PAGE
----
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My network pref started to be really slow, so I started poking around.

I found over hundred /dev/pty and /dev/tty files, each. There is also 30 /dev/bpf* files, most of them don't have rw permission for the group. Seems like chmodBPF is not working anymore, although it's still in the startup items folder (/Library/StartupItems).

Questions:

  • does anyone has the network pref freeezing for up to 20s every time you change location (or anything, for that matter, not necessarily the location)?
  • do you also have hundreds of network interfaces under /dev/ ?

I am grateful for any suggestions!

I use Mavericks 10.9.1 and Wireshark 1.10.2

asked 27 Jan '14, 01:56

KaZ219's gravatar image

KaZ219
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accept rate: 0%

edited 27 Jan '14, 14:52

Guy%20Harris's gravatar image

Guy Harris ♦♦
17.4k335196


Pseudo-ttys are not network devices, they're pseudo-ttys. Every Terminal window uses one, so they're not only used by people ssh'ing (or, in ancient times, Telnetting or rsh'ing) into your computer.

BPF devices aren't directly network devices, either; they're devices that can be attached to network devices in order to capture traffic to or from those network devices, and there can be multiple BPF devices attached to the same network device.

ChmodBPF runs when your system starts, and can only change the permissions on the devices that exist when it's run. BPF devices are "create on demand" devices, so that when you open the last of the existing BPF devices, the system creates more of them (four more, to be specific); ChmodBPF doesn't know when that happens and can't fix them. (Unfortunately, a program can't watch to see when /dev changes, so, for example, launchd can't monitor it and run something like ChmodBPF when new BPF devices are created.)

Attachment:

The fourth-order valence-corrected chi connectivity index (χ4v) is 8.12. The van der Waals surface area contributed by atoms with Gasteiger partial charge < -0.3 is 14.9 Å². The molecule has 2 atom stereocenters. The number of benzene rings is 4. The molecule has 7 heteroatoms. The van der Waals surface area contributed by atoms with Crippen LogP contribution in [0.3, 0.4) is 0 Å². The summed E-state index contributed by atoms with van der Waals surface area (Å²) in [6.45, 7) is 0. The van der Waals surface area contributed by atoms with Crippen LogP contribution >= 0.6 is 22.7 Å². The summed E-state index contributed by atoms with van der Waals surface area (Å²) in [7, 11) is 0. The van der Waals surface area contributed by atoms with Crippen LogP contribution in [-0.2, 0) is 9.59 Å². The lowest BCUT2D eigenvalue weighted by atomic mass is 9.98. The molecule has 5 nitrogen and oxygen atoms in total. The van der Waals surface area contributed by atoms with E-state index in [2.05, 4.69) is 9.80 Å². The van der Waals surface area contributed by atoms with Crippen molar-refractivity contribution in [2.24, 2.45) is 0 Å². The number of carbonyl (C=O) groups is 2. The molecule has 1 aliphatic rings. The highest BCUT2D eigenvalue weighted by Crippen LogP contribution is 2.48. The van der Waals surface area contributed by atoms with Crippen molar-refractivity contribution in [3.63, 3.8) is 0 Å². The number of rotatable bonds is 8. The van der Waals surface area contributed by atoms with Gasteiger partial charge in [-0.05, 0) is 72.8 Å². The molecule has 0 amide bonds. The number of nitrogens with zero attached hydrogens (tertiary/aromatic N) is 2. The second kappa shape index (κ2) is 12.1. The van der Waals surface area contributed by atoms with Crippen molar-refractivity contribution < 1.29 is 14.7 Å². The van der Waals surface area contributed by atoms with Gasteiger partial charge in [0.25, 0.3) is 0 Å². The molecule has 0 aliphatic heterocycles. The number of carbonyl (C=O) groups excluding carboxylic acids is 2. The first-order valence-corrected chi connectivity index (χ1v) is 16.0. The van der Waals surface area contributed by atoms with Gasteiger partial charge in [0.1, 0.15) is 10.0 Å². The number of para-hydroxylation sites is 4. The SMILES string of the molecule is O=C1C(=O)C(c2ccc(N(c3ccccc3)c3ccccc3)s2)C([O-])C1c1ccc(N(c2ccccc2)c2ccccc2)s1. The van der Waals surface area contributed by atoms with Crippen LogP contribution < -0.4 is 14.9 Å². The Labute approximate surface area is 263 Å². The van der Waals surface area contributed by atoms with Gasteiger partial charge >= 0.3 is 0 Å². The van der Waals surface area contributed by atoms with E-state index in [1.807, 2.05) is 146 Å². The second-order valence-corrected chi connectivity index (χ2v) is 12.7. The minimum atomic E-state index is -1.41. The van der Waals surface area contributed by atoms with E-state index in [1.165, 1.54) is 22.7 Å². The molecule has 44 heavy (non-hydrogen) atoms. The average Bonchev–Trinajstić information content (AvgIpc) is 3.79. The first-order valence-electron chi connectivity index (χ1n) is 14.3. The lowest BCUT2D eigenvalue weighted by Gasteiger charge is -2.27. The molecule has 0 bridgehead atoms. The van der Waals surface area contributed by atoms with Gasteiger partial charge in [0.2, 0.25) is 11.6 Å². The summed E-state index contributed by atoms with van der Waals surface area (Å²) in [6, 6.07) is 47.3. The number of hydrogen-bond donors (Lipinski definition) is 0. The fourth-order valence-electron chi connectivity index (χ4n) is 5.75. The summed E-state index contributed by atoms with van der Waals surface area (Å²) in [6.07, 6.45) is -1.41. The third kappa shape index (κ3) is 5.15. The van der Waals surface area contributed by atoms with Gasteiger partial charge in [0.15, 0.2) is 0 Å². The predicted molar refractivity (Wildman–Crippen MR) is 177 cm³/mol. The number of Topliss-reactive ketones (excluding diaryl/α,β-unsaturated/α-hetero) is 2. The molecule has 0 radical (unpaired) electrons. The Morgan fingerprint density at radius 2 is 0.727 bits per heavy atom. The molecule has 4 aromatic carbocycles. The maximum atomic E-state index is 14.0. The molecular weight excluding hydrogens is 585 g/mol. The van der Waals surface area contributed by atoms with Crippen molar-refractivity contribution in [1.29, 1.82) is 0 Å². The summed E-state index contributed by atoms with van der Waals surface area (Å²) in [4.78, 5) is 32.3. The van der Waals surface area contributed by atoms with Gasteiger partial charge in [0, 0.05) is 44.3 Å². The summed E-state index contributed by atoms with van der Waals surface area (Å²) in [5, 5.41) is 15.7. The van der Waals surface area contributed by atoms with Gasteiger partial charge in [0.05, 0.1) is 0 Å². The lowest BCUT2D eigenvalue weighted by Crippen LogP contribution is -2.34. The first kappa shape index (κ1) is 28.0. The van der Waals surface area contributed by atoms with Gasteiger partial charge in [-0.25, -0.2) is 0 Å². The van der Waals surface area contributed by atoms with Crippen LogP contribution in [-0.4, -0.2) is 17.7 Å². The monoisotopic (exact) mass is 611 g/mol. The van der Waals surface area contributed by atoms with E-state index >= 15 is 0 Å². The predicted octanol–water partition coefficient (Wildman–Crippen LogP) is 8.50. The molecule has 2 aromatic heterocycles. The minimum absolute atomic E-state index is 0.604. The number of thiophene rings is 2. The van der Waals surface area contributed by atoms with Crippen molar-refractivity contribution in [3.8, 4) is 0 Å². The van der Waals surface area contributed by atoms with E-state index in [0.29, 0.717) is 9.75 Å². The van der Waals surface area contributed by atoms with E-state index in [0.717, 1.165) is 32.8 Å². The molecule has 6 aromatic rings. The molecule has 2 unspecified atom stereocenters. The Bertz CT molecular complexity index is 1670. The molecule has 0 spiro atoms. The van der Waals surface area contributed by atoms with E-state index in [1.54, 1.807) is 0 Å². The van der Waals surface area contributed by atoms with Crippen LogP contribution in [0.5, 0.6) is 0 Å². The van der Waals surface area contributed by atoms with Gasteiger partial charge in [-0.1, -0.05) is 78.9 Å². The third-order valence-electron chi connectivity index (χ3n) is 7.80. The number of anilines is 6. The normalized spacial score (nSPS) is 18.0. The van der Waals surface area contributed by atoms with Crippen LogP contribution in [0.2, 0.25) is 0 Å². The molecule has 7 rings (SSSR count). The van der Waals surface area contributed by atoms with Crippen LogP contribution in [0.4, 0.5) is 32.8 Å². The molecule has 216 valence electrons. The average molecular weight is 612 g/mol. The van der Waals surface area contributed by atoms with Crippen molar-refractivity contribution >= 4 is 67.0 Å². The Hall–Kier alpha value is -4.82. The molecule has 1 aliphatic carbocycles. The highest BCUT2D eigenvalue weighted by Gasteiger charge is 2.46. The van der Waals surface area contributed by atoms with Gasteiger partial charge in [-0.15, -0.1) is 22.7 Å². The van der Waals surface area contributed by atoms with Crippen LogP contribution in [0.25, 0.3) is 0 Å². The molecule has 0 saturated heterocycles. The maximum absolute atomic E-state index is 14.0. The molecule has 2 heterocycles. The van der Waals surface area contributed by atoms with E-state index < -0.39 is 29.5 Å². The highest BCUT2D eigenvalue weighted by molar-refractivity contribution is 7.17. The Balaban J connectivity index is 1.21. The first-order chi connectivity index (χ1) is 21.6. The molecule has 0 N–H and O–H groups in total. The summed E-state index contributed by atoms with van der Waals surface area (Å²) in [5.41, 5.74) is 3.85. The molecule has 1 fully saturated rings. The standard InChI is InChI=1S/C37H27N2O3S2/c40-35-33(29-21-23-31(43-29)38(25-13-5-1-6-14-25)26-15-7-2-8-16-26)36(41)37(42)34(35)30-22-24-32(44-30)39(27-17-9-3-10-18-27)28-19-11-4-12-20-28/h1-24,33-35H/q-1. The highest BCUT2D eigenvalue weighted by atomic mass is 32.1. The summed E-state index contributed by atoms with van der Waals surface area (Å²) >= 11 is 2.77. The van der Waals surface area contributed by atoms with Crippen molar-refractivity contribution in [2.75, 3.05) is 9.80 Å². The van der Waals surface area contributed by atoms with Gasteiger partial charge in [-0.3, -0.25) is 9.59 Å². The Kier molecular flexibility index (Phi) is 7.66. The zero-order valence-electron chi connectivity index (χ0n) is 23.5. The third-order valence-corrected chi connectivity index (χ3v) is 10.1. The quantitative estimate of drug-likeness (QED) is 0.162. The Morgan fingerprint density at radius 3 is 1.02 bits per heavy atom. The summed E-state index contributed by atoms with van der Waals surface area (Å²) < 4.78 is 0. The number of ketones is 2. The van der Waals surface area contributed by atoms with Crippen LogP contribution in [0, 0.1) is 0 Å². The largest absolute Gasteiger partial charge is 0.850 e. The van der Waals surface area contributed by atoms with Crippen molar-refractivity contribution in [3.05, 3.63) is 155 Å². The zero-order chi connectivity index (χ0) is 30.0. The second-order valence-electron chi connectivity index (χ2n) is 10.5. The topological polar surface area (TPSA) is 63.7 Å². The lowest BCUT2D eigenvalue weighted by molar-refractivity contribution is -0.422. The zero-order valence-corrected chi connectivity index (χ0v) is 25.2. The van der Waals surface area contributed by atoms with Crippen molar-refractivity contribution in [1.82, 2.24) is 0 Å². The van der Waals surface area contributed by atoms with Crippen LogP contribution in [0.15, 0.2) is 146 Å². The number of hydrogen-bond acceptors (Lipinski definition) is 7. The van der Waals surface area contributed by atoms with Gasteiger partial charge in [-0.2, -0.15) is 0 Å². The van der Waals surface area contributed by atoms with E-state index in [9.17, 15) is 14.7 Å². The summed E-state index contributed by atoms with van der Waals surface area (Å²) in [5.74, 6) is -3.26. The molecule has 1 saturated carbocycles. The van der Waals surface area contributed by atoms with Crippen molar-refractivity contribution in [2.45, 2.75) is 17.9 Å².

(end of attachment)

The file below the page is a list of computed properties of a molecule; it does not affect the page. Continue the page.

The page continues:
If you want to know how many network interfaces you have, try doing ifconfig -l. (Not all of them correspond to physical network adapters.)

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answered 27 Jan '14, 15:01

Guy%20Harris's gravatar image

Guy Harris ♦♦
17.4k335196
accept rate: 19%

edited 27 Jan '14, 15:13

Thanks for the explanation. It might have nothing to do with Wireshark indeed. in ifconfig everything looks ok. I thought it might ring a bell with someone and they can point me in the right direction. It's just really annoying to have to wait 20s each time I change network location.

(28 Jan '14, 01:04) KaZ219

Just for laughs, try opening up System Preferences (but not changing your network location yet), opening up a Terminal window, running sudo sample 'System Preferences' 30, and then immediately going to System Preferences and changing your network location. When it finishes, see whether the sample command has written out the sample yet and, if it hasn't, wait for it to do so.

The results might not be useful to you, but they are likely to be useful to Apple; register as an Apple developer, and then file a bug on this, with the output of sample as an attachment.

(28 Jan '14, 01:45) Guy Harris ♦♦
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question asked: 27 Jan '14, 01:56

question was seen: 2,904 times

last updated: 28 Jan '14, 01:45

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